The Wolf-Hirschhorn Syndrome

by Emalee B., Mateo C., and Walker H.

Introduction of the Syndrome

When splitting up the name of this syndrome, we find wolf, hirschhorn, and syndrome. Wolf is the last name of a person who first described it. Hirschhorn is the last name of another person who first described it. And finally syndrome is simply the description of the disease itself because it was identified as a mutation.

The Start of the Syndrome

This mutation can be one of the worst ones. We are not sure whoever first was discovered with the exact syndrome, but we do know what the exact effects of the syndrome. These symptoms are caused by the missing part of chromosome 4. Abnormally, you are supposed to have the full chromosome. Somehow in this syndrome, this part of chromosome 4 was forgotten about in the translation process to be copied.
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Discovery and Identification

Herbert Cooper and Kurt Hirschhorn were the first scientists ever to identify and discover the Wolf-Hirschhorn syndrome. They discovered the symptoms and how these symptoms occurred. They found out that the symptoms were caused by the missing karyotype in chromosome 4. This was discovered in 1961 when scientists noticed some wrong mutations in some people. That caught Kurt's and Kooper's attention.

Kurt Hirschhorn

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Ulrich Wolf

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Symptoms and Effects of the Syndrome

Some effects include a slightly subnormal facial appearance, slowed growth and body development, loss of some intellectuality, and occasional seizures.

Life Expectancy

About 35% of people die within the first 2 years. The rest live to about 30 years. Rarely someone survives to live in their 50s. Thankfully only 1 out of every 50,000 babies are found with this life threatening mutation.

Can it Be Noticed in the Genes of a Fetus?

Nothing can be done to diagnose a fetus with wolf hirschhorn syndrome until the fetus starts to develop. After the baby is born doctors can see what the child looks like and test their blood to see if the newborn child has any disease.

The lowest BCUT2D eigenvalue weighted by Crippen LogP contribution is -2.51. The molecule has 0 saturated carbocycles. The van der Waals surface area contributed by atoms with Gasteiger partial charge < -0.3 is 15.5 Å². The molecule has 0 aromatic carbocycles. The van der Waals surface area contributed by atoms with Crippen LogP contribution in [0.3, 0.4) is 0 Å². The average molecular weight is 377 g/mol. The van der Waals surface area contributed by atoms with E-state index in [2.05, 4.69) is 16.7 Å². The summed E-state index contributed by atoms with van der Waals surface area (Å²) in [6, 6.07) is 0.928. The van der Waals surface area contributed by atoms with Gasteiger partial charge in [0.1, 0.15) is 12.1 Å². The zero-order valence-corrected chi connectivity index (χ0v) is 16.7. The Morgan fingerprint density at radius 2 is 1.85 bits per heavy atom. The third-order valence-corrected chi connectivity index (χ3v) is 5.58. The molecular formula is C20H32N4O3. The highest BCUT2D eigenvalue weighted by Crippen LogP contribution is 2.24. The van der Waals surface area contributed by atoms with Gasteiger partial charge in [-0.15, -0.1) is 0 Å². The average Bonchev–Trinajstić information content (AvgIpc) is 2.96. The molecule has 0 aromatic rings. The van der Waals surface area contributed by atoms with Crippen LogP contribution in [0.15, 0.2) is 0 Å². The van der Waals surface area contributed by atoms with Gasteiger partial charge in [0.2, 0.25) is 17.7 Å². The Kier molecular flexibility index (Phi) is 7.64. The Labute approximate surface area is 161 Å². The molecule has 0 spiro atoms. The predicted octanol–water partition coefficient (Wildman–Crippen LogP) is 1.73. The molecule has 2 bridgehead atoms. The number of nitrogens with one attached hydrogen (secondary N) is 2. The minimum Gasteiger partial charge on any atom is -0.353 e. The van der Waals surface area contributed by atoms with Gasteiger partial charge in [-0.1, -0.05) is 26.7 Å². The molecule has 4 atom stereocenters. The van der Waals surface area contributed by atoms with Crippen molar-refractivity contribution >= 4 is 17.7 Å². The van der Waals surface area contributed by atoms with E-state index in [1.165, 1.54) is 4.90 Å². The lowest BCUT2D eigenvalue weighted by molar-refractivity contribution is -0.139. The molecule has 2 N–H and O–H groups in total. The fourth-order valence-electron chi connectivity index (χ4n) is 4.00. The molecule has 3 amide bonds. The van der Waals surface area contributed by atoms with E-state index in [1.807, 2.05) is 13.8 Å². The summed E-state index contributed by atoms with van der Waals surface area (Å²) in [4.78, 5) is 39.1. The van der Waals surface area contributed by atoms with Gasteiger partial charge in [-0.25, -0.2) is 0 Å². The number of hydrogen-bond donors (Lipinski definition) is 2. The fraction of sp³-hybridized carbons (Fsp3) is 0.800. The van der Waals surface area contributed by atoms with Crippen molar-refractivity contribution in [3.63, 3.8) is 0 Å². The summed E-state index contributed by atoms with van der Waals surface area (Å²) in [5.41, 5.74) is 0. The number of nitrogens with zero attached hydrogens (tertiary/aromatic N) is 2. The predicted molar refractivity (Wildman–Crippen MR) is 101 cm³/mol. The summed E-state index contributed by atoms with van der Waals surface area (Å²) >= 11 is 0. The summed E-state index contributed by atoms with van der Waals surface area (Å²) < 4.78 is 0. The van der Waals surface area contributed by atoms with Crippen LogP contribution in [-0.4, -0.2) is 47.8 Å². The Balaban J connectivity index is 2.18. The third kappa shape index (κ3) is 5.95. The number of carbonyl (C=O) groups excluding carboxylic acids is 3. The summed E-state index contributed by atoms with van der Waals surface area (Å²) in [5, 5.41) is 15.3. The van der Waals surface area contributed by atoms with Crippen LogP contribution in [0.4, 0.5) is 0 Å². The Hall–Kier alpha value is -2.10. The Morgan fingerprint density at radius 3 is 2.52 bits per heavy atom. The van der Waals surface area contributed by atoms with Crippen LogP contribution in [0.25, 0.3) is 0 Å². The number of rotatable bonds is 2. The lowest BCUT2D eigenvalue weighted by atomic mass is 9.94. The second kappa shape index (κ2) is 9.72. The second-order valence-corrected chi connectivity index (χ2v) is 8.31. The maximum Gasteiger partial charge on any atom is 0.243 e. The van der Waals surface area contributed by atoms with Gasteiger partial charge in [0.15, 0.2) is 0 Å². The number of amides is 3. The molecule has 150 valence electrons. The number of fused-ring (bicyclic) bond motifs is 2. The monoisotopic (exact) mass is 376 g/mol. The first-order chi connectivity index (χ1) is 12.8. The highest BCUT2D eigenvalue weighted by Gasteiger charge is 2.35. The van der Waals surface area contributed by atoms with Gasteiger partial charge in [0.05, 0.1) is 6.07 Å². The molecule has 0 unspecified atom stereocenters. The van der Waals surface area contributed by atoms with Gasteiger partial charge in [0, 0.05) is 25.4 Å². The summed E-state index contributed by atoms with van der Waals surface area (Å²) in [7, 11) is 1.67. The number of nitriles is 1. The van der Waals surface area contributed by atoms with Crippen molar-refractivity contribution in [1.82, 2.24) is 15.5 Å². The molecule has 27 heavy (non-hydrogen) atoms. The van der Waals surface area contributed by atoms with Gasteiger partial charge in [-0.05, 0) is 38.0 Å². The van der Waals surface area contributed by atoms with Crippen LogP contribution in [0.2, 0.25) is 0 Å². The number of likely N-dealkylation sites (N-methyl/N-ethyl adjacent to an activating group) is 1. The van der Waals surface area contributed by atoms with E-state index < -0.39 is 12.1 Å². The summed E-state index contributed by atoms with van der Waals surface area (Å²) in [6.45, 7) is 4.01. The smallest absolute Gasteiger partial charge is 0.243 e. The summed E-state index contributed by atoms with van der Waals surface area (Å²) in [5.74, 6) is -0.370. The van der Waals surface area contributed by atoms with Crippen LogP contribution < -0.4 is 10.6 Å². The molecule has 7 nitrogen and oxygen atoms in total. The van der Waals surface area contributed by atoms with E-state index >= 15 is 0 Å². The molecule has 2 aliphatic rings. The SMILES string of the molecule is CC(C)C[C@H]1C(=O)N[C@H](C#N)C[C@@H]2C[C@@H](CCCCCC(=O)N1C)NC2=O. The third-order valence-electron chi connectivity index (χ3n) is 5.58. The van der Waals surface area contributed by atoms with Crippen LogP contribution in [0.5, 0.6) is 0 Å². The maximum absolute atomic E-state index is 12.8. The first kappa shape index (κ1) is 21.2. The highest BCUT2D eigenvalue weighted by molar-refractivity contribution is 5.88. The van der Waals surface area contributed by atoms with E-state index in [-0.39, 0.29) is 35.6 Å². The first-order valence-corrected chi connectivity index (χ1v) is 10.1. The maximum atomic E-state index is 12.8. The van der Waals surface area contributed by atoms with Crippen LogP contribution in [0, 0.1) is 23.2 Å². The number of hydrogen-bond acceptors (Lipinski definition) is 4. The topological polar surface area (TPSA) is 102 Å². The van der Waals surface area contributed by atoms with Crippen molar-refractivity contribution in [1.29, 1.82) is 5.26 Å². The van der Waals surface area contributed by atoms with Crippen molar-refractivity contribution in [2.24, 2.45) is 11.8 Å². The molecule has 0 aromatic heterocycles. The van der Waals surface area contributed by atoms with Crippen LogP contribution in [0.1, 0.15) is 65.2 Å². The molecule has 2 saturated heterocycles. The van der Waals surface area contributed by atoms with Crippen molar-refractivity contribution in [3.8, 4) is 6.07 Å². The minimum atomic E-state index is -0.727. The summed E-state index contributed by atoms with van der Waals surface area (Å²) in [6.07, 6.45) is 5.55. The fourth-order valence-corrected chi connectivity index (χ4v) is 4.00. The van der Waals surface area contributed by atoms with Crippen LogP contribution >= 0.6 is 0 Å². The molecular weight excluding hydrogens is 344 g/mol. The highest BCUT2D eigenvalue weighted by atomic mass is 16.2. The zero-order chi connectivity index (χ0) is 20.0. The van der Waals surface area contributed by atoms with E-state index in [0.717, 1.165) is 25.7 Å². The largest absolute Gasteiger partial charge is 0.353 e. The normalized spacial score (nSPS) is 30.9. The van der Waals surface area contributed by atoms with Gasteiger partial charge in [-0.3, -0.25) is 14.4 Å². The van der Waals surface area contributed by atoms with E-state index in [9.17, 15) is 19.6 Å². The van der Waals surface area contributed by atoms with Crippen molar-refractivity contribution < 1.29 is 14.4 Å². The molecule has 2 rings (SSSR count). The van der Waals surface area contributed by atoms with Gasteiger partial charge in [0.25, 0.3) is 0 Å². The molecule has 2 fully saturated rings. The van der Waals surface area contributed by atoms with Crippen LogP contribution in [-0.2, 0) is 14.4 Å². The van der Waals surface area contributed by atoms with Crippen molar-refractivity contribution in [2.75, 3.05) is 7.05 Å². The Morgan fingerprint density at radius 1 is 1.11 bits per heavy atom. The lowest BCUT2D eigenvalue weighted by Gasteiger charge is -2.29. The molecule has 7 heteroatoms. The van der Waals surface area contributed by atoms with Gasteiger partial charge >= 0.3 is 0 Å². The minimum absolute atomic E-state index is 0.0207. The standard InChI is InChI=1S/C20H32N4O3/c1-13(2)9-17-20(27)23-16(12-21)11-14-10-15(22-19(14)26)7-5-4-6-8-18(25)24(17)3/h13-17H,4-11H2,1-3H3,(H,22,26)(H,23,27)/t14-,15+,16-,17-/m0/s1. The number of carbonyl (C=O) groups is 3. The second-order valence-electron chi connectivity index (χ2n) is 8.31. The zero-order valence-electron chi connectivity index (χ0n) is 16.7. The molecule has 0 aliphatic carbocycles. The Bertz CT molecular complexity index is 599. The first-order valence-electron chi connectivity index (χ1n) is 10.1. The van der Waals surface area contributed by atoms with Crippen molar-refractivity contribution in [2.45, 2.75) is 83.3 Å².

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Diagnosis

The only way a person can tell if their child has this syndrome is to have an ultrasound done after two or three months of pregnancy. The way the child develops is how you can identify if the child has the disease or not.

Project Storyline

People may not know this at first but there are many children who have a disease that makes them look strange. This disease is called Wolf-Hirschhorn disease. It may sound strange but it is very alarming. This disease affects the way the body develops. The people with this disease normally get made fun of because they look weird. The way people normally fix the affects of this disease is through surgery and the recovery is not so easy. They go through a lot of pain because of this disease. But some are luckier than others. Take Johnny, a middle school student for instance. He has Wolf-Hirschhorn syndrome and had to go through a lot of surgery to fix his face. He didn’t like the surgeries, but he went through with them because he thought that he might have a chance to be normal and live his life without getting made fun of. He did what he had to because he had hope for the future. Not all kids with this disease have that kind of hope. These kids try to hide and never show their faces to people except their families. That is why this disease is special because it can give hope and take hope away. The kind of hope Johnny has is hope for the better. He is special because he holds on to his dreams and never let's go. Johnny has gone through a lot of hard times to finally get to his dreams. He never gave up and never let his dreams go. When he was born part of his lip was missing, his eyes were lower than they were supposed to be, his ears had parts missing, so it looked like he had no ears. He was trying to make a lot of friends with his personality instead of his looks. He had lots of fun despite his problem. But he still had a hard time with his surgery and tried to stay positive. This is how the Wolf-Hirschhorn syndrome affects many children with this disease.

Fun Facts

  • There are many other names this disease is recognized as.
  • There are about 15 effects known so far.
  • It is not contagious.
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Thank You!

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